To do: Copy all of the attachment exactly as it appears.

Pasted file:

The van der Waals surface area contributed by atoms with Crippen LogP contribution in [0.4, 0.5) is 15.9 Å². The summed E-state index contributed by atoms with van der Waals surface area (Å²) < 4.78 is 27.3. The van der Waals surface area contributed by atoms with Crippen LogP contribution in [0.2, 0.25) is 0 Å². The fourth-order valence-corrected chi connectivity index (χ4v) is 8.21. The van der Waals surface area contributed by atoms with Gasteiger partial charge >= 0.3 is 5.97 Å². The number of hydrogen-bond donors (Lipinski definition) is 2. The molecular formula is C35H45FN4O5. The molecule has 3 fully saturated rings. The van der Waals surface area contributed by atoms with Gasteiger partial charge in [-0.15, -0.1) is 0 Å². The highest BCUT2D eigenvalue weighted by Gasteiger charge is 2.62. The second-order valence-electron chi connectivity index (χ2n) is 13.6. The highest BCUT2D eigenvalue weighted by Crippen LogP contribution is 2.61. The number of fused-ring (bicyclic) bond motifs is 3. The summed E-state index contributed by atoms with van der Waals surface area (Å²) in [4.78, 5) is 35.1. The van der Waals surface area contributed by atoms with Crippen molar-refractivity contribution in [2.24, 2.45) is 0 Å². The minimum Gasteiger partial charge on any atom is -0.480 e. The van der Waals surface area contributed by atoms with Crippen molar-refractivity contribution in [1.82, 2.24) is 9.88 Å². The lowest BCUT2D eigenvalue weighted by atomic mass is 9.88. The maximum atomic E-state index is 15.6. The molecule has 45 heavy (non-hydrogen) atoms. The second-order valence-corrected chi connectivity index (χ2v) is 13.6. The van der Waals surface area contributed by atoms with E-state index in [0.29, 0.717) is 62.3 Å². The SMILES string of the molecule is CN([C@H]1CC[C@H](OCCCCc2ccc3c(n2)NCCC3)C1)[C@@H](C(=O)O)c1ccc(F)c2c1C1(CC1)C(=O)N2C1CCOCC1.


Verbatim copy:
The van der Waals surface area contributed by atoms with Crippen LogP contribution in [0.4, 0.5) is 15.9 Å². The summed E-state index contributed by atoms with van der Waals surface area (Å²) < 4.78 is 27.3. The van der Waals surface area contributed by atoms with Crippen LogP contribution in [0.2, 0.25) is 0 Å². The fourth-order valence-corrected chi connectivity index (χ4v) is 8.21. The van der Waals surface area contributed by atoms with Gasteiger partial charge >= 0.3 is 5.97 Å². The number of hydrogen-bond donors (Lipinski definition) is 2. The molecular formula is C35H45FN4O5. The molecule has 3 fully saturated rings. The van der Waals surface area contributed by atoms with Gasteiger partial charge in [-0.15, -0.1) is 0 Å². The highest BCUT2D eigenvalue weighted by Gasteiger charge is 2.62. The second-order valence-electron chi connectivity index (χ2n) is 13.6. The highest BCUT2D eigenvalue weighted by Crippen LogP contribution is 2.61. The number of fused-ring (bicyclic) bond motifs is 3. The summed E-state index contributed by atoms with van der Waals surface area (Å²) in [4.78, 5) is 35.1. The van der Waals surface area contributed by atoms with Crippen molar-refractivity contribution in [2.24, 2.45) is 0 Å². The minimum Gasteiger partial charge on any atom is -0.480 e. The van der Waals surface area contributed by atoms with Crippen molar-refractivity contribution in [1.82, 2.24) is 9.88 Å². The lowest BCUT2D eigenvalue weighted by atomic mass is 9.88. The maximum atomic E-state index is 15.6. The molecule has 45 heavy (non-hydrogen) atoms. The second-order valence-corrected chi connectivity index (χ2v) is 13.6. The van der Waals surface area contributed by atoms with E-state index in [0.29, 0.717) is 62.3 Å². The SMILES string of the molecule is CN([C@H]1CC[C@H](OCCCCc2ccc3c(n2)NCCC3)C1)[C@@H](C(=O)O)c1ccc(F)c2c1C1(CC1)C(=O)N2C1CCOCC1.